For many people, access to water is a mere turn of the tap away; for Abdha Aso, a 20-year-old mother of five, it involves a four-hour round trip to a muddy pond. Only a year ago, she could reach a nearby stream in 20 minutes but it has since dried up.
The rains, which usually fall twice a year – between October and November and February and May – in the Borena zone in southern Ethiopia failed last year and this.
IRIN accompanied Abdha on one of her daily journeys. Read the full story
Ethiopian officials said they were concerned about the quality of water being consumed by the people in the pastoral areas and have provided village officials with water purification chemicals. But resources are limited and not all villages would have had access. During the peak of the drought the government deployed 210 water trucks in Oromiya.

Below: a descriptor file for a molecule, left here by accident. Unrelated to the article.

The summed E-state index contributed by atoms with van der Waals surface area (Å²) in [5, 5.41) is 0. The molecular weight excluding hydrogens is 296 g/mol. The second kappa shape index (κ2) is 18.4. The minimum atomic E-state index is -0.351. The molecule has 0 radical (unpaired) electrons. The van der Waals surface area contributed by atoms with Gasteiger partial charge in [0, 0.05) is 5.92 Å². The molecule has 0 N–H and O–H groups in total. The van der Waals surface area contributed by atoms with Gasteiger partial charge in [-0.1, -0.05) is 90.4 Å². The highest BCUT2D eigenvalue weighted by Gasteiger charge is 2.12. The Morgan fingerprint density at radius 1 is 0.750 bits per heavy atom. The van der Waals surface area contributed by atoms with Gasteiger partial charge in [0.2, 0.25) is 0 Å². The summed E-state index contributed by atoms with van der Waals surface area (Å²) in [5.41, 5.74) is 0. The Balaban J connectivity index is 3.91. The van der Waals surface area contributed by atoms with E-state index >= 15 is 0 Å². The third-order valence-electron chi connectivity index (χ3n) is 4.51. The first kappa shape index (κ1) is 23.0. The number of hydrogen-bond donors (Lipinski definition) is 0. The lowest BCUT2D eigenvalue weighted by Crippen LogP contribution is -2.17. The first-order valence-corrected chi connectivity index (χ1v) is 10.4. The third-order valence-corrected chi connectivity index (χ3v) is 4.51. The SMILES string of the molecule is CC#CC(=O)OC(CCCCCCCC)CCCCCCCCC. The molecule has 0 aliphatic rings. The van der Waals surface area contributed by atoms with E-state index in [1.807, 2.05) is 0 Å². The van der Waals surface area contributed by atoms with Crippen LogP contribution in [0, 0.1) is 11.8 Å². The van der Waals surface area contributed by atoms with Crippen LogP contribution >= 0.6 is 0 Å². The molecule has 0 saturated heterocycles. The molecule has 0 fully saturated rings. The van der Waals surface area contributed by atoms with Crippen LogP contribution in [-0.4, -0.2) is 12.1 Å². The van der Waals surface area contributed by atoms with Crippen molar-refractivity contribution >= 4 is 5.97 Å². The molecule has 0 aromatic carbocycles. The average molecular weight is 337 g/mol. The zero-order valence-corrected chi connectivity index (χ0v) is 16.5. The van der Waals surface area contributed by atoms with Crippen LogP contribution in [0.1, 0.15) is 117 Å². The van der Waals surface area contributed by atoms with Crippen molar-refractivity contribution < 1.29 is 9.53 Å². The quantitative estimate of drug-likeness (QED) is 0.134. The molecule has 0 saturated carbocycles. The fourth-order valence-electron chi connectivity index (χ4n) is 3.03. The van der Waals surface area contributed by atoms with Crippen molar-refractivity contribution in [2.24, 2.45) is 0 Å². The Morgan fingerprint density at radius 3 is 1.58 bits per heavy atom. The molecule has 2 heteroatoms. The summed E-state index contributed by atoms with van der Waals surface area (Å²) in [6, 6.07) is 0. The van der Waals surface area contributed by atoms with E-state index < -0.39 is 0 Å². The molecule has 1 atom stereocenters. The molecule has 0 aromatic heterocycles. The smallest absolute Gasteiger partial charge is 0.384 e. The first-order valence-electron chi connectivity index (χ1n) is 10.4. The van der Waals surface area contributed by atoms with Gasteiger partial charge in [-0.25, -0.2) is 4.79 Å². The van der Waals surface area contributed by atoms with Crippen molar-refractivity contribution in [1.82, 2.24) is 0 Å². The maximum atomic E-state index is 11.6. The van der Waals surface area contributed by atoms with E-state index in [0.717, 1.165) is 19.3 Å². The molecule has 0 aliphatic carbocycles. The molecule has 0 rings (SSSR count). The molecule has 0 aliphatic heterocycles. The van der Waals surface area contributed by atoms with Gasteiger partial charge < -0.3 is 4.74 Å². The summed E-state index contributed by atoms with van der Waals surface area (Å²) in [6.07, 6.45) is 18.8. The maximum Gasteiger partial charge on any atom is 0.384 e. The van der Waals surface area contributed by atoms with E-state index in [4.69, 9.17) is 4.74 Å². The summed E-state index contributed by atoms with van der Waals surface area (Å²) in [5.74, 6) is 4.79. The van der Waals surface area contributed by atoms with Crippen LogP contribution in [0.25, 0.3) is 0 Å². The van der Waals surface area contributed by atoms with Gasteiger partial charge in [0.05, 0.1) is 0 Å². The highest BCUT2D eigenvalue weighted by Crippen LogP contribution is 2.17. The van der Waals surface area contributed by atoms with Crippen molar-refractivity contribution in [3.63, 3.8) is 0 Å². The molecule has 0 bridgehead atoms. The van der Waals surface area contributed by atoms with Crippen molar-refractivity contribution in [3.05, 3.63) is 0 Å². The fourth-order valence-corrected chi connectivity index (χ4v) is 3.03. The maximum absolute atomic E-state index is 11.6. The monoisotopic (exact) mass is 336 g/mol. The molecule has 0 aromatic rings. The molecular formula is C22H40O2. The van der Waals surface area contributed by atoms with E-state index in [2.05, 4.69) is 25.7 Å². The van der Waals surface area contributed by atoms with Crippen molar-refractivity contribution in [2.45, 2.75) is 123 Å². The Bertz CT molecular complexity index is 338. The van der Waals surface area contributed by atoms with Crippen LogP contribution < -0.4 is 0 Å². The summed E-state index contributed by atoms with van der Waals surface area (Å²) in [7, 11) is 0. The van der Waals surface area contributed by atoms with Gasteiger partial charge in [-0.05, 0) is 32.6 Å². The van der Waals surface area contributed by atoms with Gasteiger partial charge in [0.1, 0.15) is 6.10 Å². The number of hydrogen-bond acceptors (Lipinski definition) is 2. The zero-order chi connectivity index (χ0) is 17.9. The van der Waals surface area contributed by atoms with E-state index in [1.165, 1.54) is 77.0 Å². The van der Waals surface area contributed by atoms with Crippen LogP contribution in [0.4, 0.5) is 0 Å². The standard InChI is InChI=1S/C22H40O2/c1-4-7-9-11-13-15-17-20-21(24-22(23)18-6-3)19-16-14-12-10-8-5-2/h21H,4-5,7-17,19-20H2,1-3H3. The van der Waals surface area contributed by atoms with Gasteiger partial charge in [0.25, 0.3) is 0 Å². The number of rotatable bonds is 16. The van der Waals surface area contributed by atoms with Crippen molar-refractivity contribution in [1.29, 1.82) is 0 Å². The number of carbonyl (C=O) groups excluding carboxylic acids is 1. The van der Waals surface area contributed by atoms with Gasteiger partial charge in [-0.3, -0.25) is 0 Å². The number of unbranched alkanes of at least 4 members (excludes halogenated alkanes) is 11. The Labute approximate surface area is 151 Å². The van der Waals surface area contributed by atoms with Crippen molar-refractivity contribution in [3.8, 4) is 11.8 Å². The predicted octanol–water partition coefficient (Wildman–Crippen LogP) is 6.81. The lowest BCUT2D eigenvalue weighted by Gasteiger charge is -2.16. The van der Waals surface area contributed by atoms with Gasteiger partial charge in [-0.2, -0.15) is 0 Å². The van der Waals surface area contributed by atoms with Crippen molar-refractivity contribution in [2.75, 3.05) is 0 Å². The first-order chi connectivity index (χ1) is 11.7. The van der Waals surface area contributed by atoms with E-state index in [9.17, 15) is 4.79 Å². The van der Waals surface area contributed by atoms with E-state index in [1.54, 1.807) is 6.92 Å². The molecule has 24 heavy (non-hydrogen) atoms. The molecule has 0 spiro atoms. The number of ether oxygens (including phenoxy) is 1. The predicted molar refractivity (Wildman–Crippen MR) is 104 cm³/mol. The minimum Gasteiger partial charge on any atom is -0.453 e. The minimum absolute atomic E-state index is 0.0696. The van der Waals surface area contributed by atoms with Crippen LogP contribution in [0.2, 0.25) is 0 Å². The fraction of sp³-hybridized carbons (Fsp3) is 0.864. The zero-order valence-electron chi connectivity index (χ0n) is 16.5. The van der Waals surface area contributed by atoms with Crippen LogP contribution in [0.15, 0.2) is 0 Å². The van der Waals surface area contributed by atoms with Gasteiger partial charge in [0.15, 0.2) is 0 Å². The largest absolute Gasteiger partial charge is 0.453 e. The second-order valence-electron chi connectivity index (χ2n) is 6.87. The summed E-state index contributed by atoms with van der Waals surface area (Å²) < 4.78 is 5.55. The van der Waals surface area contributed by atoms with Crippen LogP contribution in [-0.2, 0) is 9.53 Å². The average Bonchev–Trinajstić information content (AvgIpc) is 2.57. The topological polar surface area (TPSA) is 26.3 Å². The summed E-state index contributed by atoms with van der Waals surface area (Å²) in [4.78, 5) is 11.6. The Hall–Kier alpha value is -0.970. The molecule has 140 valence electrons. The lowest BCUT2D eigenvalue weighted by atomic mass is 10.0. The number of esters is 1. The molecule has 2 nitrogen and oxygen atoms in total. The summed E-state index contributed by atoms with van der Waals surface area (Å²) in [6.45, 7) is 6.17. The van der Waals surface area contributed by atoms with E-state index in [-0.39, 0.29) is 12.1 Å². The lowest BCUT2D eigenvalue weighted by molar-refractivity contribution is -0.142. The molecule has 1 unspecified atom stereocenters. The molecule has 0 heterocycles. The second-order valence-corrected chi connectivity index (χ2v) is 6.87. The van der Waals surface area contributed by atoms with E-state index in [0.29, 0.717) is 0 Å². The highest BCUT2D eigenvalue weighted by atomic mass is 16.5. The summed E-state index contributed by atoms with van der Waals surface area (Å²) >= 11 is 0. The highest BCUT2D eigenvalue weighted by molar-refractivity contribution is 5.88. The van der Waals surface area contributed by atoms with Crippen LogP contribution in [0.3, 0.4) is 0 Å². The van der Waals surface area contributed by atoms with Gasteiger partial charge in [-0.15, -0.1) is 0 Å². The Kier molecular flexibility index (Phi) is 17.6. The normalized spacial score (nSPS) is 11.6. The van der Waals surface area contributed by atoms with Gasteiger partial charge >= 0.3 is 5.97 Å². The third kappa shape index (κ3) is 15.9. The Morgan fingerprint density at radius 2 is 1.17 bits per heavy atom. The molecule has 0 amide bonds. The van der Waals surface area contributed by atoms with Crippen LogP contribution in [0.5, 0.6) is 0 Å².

But the escalating price of trucking water, rapidly shrinking water sources and poor roads have affected services, said the government in its Revised Humanitarian Requirements Document.
In the first half of 2011, about 50 cases of acute watery diarrhoea were reported in parts of Oromiya, according to the document. Concerns about a major outbreak because of inadequate supplies of safe water and poor hygiene remain.
Source: IRIN, 29 Jul 2011